Football | Huge second quarter propels Bantams to blowout win
Published: Monday, October 15, 2012
Updated: Monday, October 15, 2012 08:10
For 15 minutes on Saturday, Tufts went toe-to-toe with the best team in the NESCAC and the No. 2 team in New England. The Jumbos had 98 yards of offense in the first quarter; the Bantams had 112. In their first three drives, each team finished with one punt, one field goal and one touchdown.
Heading into the second, the game was tied 7-7.
“I thought we were stride-for-stride with them in the first quarter, both offensively and defensively,” head coach Jay Civetti said. “We just didn’t capitalize on opportunities to get points on the board. You definitely can’t do that versus Trinity.”
Before you could even mutter the word “upset,” the Bantams reminded everyone why they haven’t lost in Hartford since 2001, exploding for 26 points in the second quarter. The scoring spree was capped by a 70-yard run from junior Ben Crick with less than a minute to go in the half that erased any remaining hope for the Jumbos.
Trinity went on to win 40-7, as Crick and junior Evan Bunker, who has now rushed for over 100 yards in six straight games, combined for 253 of the Bantams’ 361 rushing yards, including 170 in the second quarter alone.
The duo proved too much to handle for Tufts’ young front seven, which has allowed an average of 275 rushing yards in the Jumbos’ four losses to start the season.
“I don’t know if the defense got tired,” Civetti said. “I think they went against a really good offensive line and two of the best tailbacks in the league.”
In the first quarter, though, the Jumbos did well to keep Crick and Bunker on the sidelines, winning the possession battle by almost a two-minute margin and going 5-for-6 on third down.
“It’s about getting [the defense] off the field at the right times,” defensive coordinator Scott Rynne said. “We want to make sure that we’re helping our offense get the ball back and stopping [the opponent] in the important parts of the field.”
Tufts had an opportunity to take an early lead, forcing a three-and-out on Trinity’s first possession before senior quarterback John Dodds marched 48 yards down the field to set up a 35-yard field goal try. But sophomore Connor McDavitt pulled the kick left, and the Bantams responded with an 80-yard touchdown drive to go up 7-0.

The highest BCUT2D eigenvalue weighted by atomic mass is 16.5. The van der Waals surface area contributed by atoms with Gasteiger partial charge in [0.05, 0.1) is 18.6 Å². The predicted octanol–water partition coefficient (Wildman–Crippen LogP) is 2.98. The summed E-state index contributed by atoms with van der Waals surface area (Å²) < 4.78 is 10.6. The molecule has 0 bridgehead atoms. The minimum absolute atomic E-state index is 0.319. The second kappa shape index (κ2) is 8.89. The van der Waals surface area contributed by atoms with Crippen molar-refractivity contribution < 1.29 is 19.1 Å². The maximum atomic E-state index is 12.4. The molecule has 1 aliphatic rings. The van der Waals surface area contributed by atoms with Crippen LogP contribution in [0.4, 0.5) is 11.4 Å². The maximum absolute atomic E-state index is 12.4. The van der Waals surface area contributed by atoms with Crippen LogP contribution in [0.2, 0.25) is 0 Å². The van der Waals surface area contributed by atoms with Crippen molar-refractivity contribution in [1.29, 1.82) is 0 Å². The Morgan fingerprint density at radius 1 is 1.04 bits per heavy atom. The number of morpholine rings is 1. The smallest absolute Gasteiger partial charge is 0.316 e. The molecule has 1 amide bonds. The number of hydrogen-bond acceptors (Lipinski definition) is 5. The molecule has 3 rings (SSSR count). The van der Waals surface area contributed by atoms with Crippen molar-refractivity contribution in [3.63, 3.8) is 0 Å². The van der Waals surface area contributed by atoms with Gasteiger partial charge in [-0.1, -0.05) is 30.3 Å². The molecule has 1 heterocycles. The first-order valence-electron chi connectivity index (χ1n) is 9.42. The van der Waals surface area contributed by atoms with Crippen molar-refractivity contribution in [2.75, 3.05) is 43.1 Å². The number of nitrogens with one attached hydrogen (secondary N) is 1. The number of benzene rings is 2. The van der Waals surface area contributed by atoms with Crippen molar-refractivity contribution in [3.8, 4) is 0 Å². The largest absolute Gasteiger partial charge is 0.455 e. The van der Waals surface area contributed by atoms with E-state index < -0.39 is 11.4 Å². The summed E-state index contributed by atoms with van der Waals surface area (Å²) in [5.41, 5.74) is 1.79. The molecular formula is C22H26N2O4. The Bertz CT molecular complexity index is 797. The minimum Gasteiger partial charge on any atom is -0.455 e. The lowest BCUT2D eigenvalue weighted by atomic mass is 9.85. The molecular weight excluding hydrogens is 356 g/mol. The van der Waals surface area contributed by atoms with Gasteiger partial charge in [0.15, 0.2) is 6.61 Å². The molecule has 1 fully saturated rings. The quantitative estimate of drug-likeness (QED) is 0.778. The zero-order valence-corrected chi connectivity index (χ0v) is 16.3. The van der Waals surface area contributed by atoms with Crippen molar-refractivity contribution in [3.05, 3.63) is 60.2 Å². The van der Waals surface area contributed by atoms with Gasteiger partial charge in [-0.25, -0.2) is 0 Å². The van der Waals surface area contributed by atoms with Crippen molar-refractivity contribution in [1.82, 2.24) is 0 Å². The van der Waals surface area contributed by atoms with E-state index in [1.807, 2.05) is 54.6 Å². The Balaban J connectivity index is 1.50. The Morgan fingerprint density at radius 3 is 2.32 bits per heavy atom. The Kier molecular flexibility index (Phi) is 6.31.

The Jumbos responded well, as senior Sam Diss, who racked up 95 yards on four kick returns in the game, ran the ensuing kickoff 35 yards to midfield. This time, Dodds led the offense into the end zone, finding senior tri-captain receiver Dylan Haas from 16 yards out.
From there, though, Trinity kicked it into gear on both sides of the ball. Crick and Bunker put on a show while Tufts’ offense sputtered, going 2-for-12 on third down in the final three quarters while punting seven times and reaching Trinity territory just twice.
Meanwhile, junior quarterback Ryan Burgess looked comfortable in the pocket for the Bantams, completing 11 of 15 attempts for 175 yards and three touchdowns.
“It wasn’t that they just ran the ball,” Rynne said. “They had some big plays in the passing game. They had some good balance. That’s what good teams have.”
Trinity has now won 45 straight games at home and has yet to lose on Jessee/Miller Field since the surface was changed from grass to turf in 2002.
While the loss certainly stung for the Jumbos, it was an important learning experience, especially for the underclassmen.
“It’s always a good litmus test for your team to see what the best is, to know what you’ve got to do to get there,” Civetti said. “We’re resilient, we’re tough. But we’re young.”
Civetti found playing time for almost all of his freshmen on Saturday, and a few stepped up in a big way.
Justin Weaver, in his second game replacing injured sophomore Zach Trause, had 14 carries for 66 yards. And Akene Farmer, who got his first start at right tackle as sophomore Kyle Duke slid over to right guard, looked right at home.
“[Akene] held his own and did a great job,” Civetti said. “I think that says a lot about him and all the other freshmen that played.”
With the game out of reach in the second half, Civetti also gave reps to quarterbacks junior Jon Sobo and senior Matt Johnson, while 11 different Jumbos had at least one rushing attempt.
Dodds spread the ball among eight different receivers, but as has been the case all season, the Jumbos struggled to break any big plays. Their biggest gain of the game was a 29-yard pass to freshman Jack Cooleen, who was Tufts’ leading receiver despite making just one catch.
Ultimately, losing 40-7 was a sobering reminder that this team has a long way to go.
“It’s all in how you want to look at the reality of where we’re at,” Civetti said. “We’re a very young team with a lot of inexperience, and we’re building a program and building a culture. Programs aren’t built overnight.”
Halfway through the season, the Jumbos are not yet where they want to be. Now, they have four games left to erase the zero from the win column.
“Did I ever think we’d be 0-4? No,” Civetti said. “We’re just running out of opportunities to get a ‘W.’”